On issue no.2, learned counsel contended that for the offence of armed robbery to be proved beyond reasonable doubt, the ingredients of the offence must be proved to wit:-

  1. There was a robbery or a series of robberies;
  2. The robber or robbers must be armed.
  3. The accused person or persons were the ones who committed the robbery.

He cited the case of Bozin V. The State (1985) 2 NWLR (pt. 8) 465. He then submitted that the way and manner the entire proceeding was conducted if placed against the facts of the case, it cannot be said that the prosecution has proved its case beyond reasonable doubt. It was his submission that as regard the first two ingredients, there is no evidence that the appellant was caught at the scene of the robbery. The robbery took place in the night and none of the witnesses could identify the appellant as one of those who participated in the robbery. He referred to the evidence of PW1. He contended that there was no evidence to prove that the generating set allegedly stolen belongs to the Elf Filing station and the Exhibit ‘C’ shows that the owner of the lister generator was one Olukoya Adedolope and not Elf Filling Station. Counsel referred to Exhibit ‘A’ and ‘K’, the confessional statements of the appellant on 11/11/2000. There is a presumption in favour of the appellant that if same were tendered it would have elicited more contradictions and evidence unfavourable to the prosecution. He therefore submitted that the court cannot pick and choose parts of the evidence of the defence favourable to the prosecution and reject the part favourable to the defence.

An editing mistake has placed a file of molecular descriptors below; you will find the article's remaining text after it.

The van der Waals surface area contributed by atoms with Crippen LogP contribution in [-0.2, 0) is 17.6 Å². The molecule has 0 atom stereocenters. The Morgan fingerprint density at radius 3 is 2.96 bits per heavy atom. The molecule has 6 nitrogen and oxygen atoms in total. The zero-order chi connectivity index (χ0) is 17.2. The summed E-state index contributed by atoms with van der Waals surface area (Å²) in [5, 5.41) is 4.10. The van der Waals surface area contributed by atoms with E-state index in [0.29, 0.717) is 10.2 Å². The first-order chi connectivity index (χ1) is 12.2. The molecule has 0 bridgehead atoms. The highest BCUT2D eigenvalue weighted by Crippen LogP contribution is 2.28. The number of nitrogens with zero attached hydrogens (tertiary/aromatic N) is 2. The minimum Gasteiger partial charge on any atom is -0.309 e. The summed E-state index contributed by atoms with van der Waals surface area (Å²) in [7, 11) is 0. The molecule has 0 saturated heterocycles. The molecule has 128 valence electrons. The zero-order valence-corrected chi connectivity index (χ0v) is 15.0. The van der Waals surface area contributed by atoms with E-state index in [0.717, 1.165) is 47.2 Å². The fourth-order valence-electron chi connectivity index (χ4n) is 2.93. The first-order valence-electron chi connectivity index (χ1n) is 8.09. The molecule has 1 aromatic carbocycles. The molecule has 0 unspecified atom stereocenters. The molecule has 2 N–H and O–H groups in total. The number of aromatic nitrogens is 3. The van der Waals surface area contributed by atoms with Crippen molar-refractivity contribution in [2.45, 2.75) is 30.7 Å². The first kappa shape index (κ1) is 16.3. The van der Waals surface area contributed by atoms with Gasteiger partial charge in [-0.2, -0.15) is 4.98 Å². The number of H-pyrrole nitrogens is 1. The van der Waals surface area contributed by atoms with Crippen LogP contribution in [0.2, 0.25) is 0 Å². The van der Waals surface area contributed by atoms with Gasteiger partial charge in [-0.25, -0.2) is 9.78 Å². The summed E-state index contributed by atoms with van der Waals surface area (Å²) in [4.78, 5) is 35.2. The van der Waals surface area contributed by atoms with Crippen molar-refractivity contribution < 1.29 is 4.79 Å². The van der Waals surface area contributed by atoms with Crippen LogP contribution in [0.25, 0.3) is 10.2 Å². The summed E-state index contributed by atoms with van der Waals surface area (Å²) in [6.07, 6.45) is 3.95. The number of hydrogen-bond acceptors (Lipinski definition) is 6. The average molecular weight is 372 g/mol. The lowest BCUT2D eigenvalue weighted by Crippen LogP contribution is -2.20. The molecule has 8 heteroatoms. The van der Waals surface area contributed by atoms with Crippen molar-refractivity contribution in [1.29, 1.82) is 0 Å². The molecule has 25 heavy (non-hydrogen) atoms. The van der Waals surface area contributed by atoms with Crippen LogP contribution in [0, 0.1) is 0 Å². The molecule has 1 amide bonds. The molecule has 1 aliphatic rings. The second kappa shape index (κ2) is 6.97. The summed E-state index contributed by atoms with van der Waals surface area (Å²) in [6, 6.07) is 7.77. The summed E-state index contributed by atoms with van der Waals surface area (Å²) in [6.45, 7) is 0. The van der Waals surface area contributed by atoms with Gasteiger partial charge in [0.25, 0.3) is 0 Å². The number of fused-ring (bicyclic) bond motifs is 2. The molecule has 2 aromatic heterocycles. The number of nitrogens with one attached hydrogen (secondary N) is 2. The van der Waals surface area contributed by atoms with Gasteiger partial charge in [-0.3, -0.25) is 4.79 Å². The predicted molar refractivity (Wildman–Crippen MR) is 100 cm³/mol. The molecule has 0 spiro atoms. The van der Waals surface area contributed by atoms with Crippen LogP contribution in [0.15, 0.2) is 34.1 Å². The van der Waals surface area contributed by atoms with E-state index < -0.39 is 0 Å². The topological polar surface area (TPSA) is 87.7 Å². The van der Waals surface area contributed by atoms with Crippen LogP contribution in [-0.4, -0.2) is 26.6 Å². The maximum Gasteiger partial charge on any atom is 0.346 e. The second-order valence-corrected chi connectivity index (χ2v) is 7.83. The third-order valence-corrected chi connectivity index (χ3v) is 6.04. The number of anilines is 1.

Learned counsel to the Respondent also adopted his brief of argument and urged this court to dismiss the appeal.

On the issue No. 1, learned counsel restated the three ingredients that needed to be proved in case of armed robbery and referred to the findings of the lower court where it found that the appellant committed armed robbery. He referred to the evidence of PW1, Exhibits C and C1, ie the bonds to produce exhibits tendered by PW2 which showed that the Lister generating set that was robbed was released to Olukoya Adedolapo, an official of ELF Petroleum Filling station.

Learned counsel also referred to Exhibit ‘A’ where the appellant admitted being one of the robbers that committed the robbery. This Exhibit ‘A’ was tendered without objection, which presupposed that the statement was made voluntarily. See Amala V. The State (2004) 6 SCNJ 55 at 67.

On the 2nd ingredients, learned counsel referred to the evidence of PW7 who gave evidence as to how the Toyota Hiace Bus conveying the Lister generating set was accosted and how PW7 traced the vehicle through its Registration Number in Licensing office and arrested the owner i.e 4th accused person, and it was PW4 who took the Police to the appellant’s house where he was arrested.